In a sense, this was the "cup half full" reading of the Richard Just article discussed a few days back. The system moves to another place with new aspects and talents to create success

Still, that an elite institution like Princeton may have had the personnel and luxury to develop, hone and even promote the system as theirs is no shame--it's a good role for elites to play in society where diffusion, sharing and new better applications of knowledge emerge. The only shame was the use of "bastardize" (if true) by in-house critics. "Creolize" would be a better descriptor in that it focuses not on corruption of the pure historic form, but on the creative construction of something new from old elements that is still wedded to tradition. In the latter term, the focus is on creating the present and future, rather than glorifying the past. That's why the Joe Scott episode seems tragic. On the surface--at least--it read as an ill-fated blindly loyal return to the pure past of the system...and we all know the results...

NS --commenting from a Creole zone i.e. home of America's greatest singular creolized contribution to world culture: jazz.

4:18 PM  
Blogger Escort81 said...

NS -

You're trying to make a sociological point using "pure historic form" vs. "the creative construction of something new from old elements that is still wedded to tradition" using the Princeton Offense as the primary focus of your analogy?

Scott was a bust at PU because he didn't have the talent pool he had at Air Force, and his personality was not a good fit with current players.

First Anon -

JT3's success at Princeton (and Gtown) speaks for itself. He had certain personnel at PU that allowed him to run a slightly different version of the offense than Carmody did (who ran it looser than Carril). This goes to the age-old debate as to whether a good coach adapts his system to the specific talents of his players or makes his players adhere to a set and unchanging system (regardless of the sport). There's more to the Princeton Offense than a point center, passing and back cuts. Ask any coach that tried to defend against the good PU teams from 1970-2004.

10:41 PM  
Anonymous Anonymous said...

Escort 81

It does seem the "Princeton offense" of late has been better realized elswhere. And I'm sure to a large degree that depends on talent.

Though in Scott's case he recruited and molded the talent at Air Force to create something new for them (even as it has the historic base from PU). At Princeton he took a pretty great team and crash- landed it with too few survivors.

It's always better in any setting to start mediocre and rise than the other way around. One senses that part of the poor personaility fit with Princeton's good players-- they were talented Ivy players after all--was his doctrinaire seeming return to his own days as a PU player as far as invoking system goes.

My way of analyzing such things comes from looking at tradition and change in small communities, using symbols of cultural meaning--less the social facts of sociology. Obviously I don't have all the answers...

The closest social facts analogy is to Glen Miller who also inherited a pretty good winning Ivy team at Penn (made easier by Scott's problems) two years after Scott came back to PU from Air Force. Miller, for whom the job was a step up from Brown, seemed very careful not to undo what was working. Still It doesn't appear he was universally loved by the seniors who had such huge allegiance to Dunphy. By all accounts the team never really clicked until after they got that preseason trashing by 38 points at the hands of UNC.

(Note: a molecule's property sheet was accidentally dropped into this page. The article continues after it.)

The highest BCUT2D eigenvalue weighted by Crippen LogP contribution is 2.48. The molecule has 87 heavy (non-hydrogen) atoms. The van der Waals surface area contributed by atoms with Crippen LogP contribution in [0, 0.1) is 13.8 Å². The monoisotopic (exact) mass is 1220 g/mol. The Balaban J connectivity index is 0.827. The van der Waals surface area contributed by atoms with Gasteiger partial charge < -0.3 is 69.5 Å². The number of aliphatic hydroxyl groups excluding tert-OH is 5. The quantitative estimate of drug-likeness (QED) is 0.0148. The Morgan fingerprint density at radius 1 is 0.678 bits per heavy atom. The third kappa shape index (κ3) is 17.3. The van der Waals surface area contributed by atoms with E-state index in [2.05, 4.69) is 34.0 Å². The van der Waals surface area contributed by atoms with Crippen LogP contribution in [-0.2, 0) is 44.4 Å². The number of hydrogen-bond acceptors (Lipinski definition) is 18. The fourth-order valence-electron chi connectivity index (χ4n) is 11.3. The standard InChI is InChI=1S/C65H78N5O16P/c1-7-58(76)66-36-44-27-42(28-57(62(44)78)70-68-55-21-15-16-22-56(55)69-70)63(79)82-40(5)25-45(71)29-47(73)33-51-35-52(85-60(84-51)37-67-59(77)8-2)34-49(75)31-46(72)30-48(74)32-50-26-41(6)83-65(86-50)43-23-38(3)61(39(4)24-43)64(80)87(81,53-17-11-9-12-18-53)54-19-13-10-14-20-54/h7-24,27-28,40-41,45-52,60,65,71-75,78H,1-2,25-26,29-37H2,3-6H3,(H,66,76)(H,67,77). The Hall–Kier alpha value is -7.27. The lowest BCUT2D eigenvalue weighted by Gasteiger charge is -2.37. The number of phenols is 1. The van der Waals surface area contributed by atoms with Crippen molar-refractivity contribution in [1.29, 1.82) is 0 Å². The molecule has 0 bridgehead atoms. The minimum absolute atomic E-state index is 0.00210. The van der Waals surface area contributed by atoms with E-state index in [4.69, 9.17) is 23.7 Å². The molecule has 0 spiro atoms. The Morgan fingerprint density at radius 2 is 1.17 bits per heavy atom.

It does seem Miller could have had a revolt coming by players from what I've read and heard...but he managed to settle things down and they all went through that defeat....and emerged determined to not be so embarrassed again--together--as coach and team. Of course UNC was a superior team in depth and ability, but that whupping was a serious bench mark before the Ivy season started.

Joe Scott arguably left a bigger time program to come home to his alma mater--a place drenched in tradition, and little tolerance for error. His story has an aura of mystery and tragedy that still intrigues. I concede that it's better as novel than ethnography. Art, not social science. And that's was where I was headed, but you and everyone deserves their own version of this story and the lesson involved.

The next chapter of who the Princeton AD picks will continue the suspense. Hopefully they'll listen to Sportprof's illuminating suggestions.

12:14 AM  
Anonymous Anonymous said...

PS.

Since writing the above comments, I read three Daily Princetonian articles about Joe Scott (and the new coach selection prospects) from today and yesterday.

They certainly bear out your (Escort81) comment:

"...his personality was not a good fit with current players."

Good Lord they are (largely) bitter. It seems that one aspect of the personality clash was Scott's insistence on the "system" as he knew it. It does come back to the players and as a whole they included some talented guys. Scott's inability to adapt to their personal strengths is raised forcefully.

Meanwhile back in the big town, the (3-27) Daily Pennsylvanian's sport columnist is suggesting that the collapse of the old hierarchies in the Ivies--including Penn's less stellar prospects for next year, and the overall loss of depth and quality among teams--is both a shared problem and possibility.

The youthful soul searching in all quarters is refreshing.

NS

1:27 PM  
Blogger Escort81 said...

NS -

Thanks for the heads-up about the DP articles. The comments from Wallace and Rudoy were harsh, I agree.

Carril could be tough and critical, and many players found it hard to play for him, but he was Yoda, and his success reinforced his methods. Also, the press loved Carril because he was a great quote, so nobody was going to write an article about dissension at the PU hoops program. If you polled former players about Carril, the response would be largely positive but by no means unanimous. Scott was no Yoda and had no success.

6:47 PM